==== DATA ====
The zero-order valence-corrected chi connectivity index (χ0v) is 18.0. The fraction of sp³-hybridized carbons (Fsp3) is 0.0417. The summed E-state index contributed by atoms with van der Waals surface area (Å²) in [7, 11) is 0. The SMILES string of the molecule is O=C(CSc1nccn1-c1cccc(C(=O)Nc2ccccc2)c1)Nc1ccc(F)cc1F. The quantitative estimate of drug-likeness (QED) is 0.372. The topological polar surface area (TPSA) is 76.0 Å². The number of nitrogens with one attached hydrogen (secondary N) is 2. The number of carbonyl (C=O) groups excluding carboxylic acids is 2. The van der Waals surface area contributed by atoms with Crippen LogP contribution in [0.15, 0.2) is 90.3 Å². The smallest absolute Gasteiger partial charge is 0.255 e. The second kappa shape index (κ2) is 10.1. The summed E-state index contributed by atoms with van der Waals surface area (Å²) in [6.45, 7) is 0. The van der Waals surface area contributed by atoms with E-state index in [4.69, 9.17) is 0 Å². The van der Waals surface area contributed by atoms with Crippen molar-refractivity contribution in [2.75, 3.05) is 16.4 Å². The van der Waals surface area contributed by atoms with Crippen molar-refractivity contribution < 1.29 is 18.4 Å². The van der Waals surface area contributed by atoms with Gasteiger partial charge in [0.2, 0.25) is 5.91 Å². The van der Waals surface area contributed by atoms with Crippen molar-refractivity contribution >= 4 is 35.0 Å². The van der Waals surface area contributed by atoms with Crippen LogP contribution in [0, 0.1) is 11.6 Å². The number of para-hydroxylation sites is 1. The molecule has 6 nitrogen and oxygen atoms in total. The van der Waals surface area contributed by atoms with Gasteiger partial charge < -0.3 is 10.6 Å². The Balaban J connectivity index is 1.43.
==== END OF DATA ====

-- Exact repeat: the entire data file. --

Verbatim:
The zero-order valence-corrected chi connectivity index (χ0v) is 18.0. The fraction of sp³-hybridized carbons (Fsp3) is 0.0417. The summed E-state index contributed by atoms with van der Waals surface area (Å²) in [7, 11) is 0. The SMILES string of the molecule is O=C(CSc1nccn1-c1cccc(C(=O)Nc2ccccc2)c1)Nc1ccc(F)cc1F. The quantitative estimate of drug-likeness (QED) is 0.372. The topological polar surface area (TPSA) is 76.0 Å². The number of nitrogens with one attached hydrogen (secondary N) is 2. The number of carbonyl (C=O) groups excluding carboxylic acids is 2. The van der Waals surface area contributed by atoms with Crippen LogP contribution in [0.15, 0.2) is 90.3 Å². The smallest absolute Gasteiger partial charge is 0.255 e. The second kappa shape index (κ2) is 10.1. The summed E-state index contributed by atoms with van der Waals surface area (Å²) in [6.45, 7) is 0. The van der Waals surface area contributed by atoms with E-state index in [4.69, 9.17) is 0 Å². The van der Waals surface area contributed by atoms with Crippen molar-refractivity contribution in [2.75, 3.05) is 16.4 Å². The van der Waals surface area contributed by atoms with Crippen molar-refractivity contribution < 1.29 is 18.4 Å². The van der Waals surface area contributed by atoms with Gasteiger partial charge in [0.2, 0.25) is 5.91 Å². The van der Waals surface area contributed by atoms with Crippen molar-refractivity contribution >= 4 is 35.0 Å². The van der Waals surface area contributed by atoms with Crippen LogP contribution in [0, 0.1) is 11.6 Å². The number of para-hydroxylation sites is 1. The molecule has 6 nitrogen and oxygen atoms in total. The van der Waals surface area contributed by atoms with Gasteiger partial charge < -0.3 is 10.6 Å². The Balaban J connectivity index is 1.43.